The winter blues can spread through an unlikely place -- Facebook. Emotions on the social network are contagious, a recent study says.
Researchers at the University of California, San Diego, Yale University and Facebook Inc. wanted to find out if emotions could be transferred online by analyzing data from millions of Facebook users.
To test the theory, researchers used rainfall to gauge how emotions might spread through the social network. They posed the question: If it rains in Chicago, will it make friends in San Diego less happy?
The answer, apparently, is yes.
"When it rains on you, you write more negative posts than positive, but it affects your friends too," James H. Fowler, professor of medical genetics and political sciences at UCSD, told CBS News.
"Actually one to two people out there will feel what you are feeling -- what's happening is transmission."
Fowler, the lead author of the study, and his colleagues found that rainfall directly affected status updates. And in turn that influenced the posts of friends who live in cities with better weather. For every person whose posts were affected negatively by the weather, 1.29 percent of his or her friends posted similarly negative status updates.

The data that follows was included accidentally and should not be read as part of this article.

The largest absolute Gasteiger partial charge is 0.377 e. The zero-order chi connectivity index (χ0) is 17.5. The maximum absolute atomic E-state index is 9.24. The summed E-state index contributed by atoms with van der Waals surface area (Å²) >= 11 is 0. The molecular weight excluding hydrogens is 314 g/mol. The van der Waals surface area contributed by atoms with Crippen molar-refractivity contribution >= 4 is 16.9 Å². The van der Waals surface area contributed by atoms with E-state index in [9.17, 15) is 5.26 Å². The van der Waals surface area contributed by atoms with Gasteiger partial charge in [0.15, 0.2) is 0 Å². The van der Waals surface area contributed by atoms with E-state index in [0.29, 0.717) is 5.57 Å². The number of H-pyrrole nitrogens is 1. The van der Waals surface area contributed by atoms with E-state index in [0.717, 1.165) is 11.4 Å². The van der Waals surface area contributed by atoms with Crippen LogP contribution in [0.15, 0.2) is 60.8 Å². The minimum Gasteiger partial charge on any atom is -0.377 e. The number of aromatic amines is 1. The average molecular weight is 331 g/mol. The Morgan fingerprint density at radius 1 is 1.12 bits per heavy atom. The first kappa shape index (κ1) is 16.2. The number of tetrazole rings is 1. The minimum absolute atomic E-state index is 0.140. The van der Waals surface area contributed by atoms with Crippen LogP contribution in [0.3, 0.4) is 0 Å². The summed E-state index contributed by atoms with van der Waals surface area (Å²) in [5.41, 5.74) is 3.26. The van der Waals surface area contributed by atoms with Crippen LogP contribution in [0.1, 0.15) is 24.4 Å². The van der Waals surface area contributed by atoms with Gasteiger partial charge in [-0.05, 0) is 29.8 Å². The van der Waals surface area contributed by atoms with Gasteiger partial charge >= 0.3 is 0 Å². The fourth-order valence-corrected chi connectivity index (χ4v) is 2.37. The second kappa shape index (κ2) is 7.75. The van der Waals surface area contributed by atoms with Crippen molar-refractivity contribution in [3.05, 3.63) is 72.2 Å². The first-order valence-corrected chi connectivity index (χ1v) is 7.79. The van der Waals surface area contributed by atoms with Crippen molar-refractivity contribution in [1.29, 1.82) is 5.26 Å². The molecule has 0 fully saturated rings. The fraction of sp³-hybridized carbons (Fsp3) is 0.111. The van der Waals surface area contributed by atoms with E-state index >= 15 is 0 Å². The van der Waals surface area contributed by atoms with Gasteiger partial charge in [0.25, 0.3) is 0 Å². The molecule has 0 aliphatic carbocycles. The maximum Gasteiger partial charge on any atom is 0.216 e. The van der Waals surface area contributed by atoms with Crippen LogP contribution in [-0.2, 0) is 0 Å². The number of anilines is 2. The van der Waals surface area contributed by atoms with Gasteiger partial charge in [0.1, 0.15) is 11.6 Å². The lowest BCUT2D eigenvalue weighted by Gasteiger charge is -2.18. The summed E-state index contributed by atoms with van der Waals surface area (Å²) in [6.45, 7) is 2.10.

Positive posts appeared to be even more contagious than negative ones. For every person who posted a positive status update, 1.75 percent of his or her friends also posted a positive status update.
When asked why positivity might be more contagious than negativity in the study, Fowler said: "Facebook is explicitly an environment that promotes and spreads a positivity. For instance, there is a 'like' button instead of a dislike button."
The study was conducted from January 2009 to March 2012, for 1180 days. User data was kept confidential and researchers did not personally view names or words posted by users. The researchers relied on word validation software that determined if a post used words that expressed positive or negative emotions.
Facebook has 1.2 billion monthly active users. Fowler says the social network was chosen for the study because of how people share on the website.
"I don't think there's any other platform out there were we share as much. Twitter is more for spreading information. Facebook is were we share how we feel," Fowler said.
Fowler says the team wasn't sure the study would yield any results and added, "I think this research shows for the first time, that the online world is changing things. My hope is that this platform will spread positivity."
The study was published Wednesday in the online journal PLOS One.